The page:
Racial minorities have historically been disproportionately targeted by unfair and unequal drug laws. While logic tells us that cannabis decriminalisation would help eliminate this injustice, hard data to support this argument has been lacking until now. However, a new study in the journal Social Science and Medicine has now provided empirical evidence that the removal of criminal penalties for cannabis possession really does precipitate a reduction in racial disparities when it comes to arrests[i].
Cannabis Decriminalisation Levels The Field
The new study uses data from the FBI Uniform Crime Reporting Program to calculate the number of Black and White people arrested for cannabis possession in 37 US states between 2000 and 2019. During this period, 11 of the states included in the study passed laws that brought about the decriminalisation of cannabis, resulting in dramatic shifts in the racial balance.
Overall, “cannabis decriminalisation was associated with a roughly 17% decrease in racial disparity in arrest rates between Blacks and Whites,” write the study authors. Naturally, the total number of arrests also dropped considerably in states that chose to remove criminal penalties for possessing weed, with a 70 percent decrease in apprehensions recorded.
Exactly how the decriminalisation of cannabis brings about such an improvement in racial disparities is not yet clear, although the researchers propose two possible mechanisms. Firstly, they speculate that law enforcement behaviours may not have changed after cannabis decriminalisation, and those police officers may have continued to disproportionately stop and search racial minorities. However, decriminalisation would have prevented these individuals from actually being arrested if found to be in possession of cannabis.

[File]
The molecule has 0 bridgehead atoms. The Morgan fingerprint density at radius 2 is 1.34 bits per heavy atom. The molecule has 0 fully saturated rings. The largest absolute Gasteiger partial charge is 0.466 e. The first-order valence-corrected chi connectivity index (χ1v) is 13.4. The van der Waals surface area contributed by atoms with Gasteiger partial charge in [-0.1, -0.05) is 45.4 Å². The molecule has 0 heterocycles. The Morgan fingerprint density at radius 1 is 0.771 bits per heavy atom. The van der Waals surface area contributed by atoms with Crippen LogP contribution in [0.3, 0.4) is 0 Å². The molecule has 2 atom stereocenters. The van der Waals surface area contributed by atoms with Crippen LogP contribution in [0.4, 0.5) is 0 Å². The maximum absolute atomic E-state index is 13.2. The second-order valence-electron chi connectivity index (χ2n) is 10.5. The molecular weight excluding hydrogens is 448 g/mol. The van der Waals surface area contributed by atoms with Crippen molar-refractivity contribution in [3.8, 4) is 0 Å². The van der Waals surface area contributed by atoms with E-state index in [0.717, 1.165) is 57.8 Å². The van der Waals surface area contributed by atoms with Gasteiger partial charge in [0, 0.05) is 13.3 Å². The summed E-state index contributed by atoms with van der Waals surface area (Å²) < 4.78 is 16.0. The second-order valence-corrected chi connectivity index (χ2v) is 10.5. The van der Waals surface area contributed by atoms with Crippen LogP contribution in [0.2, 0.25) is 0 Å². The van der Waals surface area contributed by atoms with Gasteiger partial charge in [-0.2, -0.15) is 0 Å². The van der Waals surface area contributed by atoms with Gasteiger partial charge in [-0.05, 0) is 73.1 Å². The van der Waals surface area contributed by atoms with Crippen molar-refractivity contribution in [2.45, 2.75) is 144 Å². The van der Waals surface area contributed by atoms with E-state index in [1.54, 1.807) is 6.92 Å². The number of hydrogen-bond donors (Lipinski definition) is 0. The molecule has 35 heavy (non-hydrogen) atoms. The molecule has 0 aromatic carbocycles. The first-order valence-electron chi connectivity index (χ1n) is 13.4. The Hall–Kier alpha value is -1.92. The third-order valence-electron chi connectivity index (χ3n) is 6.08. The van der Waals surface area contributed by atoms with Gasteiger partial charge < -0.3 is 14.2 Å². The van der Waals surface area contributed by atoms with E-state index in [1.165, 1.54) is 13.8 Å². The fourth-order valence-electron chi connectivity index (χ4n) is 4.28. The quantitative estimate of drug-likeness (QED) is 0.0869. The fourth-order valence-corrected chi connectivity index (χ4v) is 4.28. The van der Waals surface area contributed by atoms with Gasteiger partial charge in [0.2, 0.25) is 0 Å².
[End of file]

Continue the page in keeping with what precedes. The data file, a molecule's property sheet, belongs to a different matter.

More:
Alternatively, they propose that people from these communities may have deliberately responded to the new laws by ensuring they always carried quantities of weed within the permissible limits, thereby protecting themselves against the possibility of arrest.
Regardless of the mechanism, however, the authors conclude that “cannabis decriminalisation seemed to be particularly beneficial to Blacks, who were suffering the most from the adverse consequences of criminal penalties.”
“Taken together, we recommend that lawmakers and public health researchers reconsider cannabis decriminalisation as an option of cannabis liberalisation, particularly in states concerning the unintended consequences and implementation costs of medical and recreational cannabis legalisation.”
Cannabis Decriminalisation Vs Legalisation
A separate study published in October 2021 found that both decriminalisation and legalisation have a significant role in erasing racial disparities. Using FBI data from 43 states, the researchers looked at how arrest rates changed between 2008 and 2019.
During this period, nine states legalised weed while a further eight implemented cannabis decriminalisation measures and the remaining 26 enacted no policy changes at all. States that legalised saw 561 fewer arrests per 100,000 Black people per year, while White arrests dropped by 195 per 100,000 people[ii].
Decriminalisation, meanwhile, resulted in 449 fewer arrests per 100,000 Black people and a decrease of 117 arrests for every 100,000 White people. In contrast, states that maintained full prohibition saw “no meaningful change in arrests for White individuals and an increase for Black individuals, thereby increasing the arrest rate disparity over time.” These studies are hugely important as they are among the first to provide empirical evidence for the benefits of decriminalising and legalising cannabis with regard to racial equality. As such, the authors of both papers urge lawmakers to act following the facts and do away with prohibition once and for all.
[i] Gunadi C, Shi Y. Cannabis decriminalisation and racial disparity in arrests for cannabis possession. Social Science & Medicine. 2021 Dec 22:114672. – https://www.sciencedirect.com/science/article/abs/pii/S0277953621010042
[ii] Sheehan BE, Grucza RA, Plunk AD. Association of Racial Disparity of Cannabis Possession Arrests Among Adults and Youths With Statewide Cannabis Decriminalization and Legalization. InJAMA Health Forum 2021 Oct 1 (Vol. 2, No. 10, pp. e213435-e213435). American Medical Association. – https://jamanetwork.com/journals/jama-health-forum/fullarticle/2785582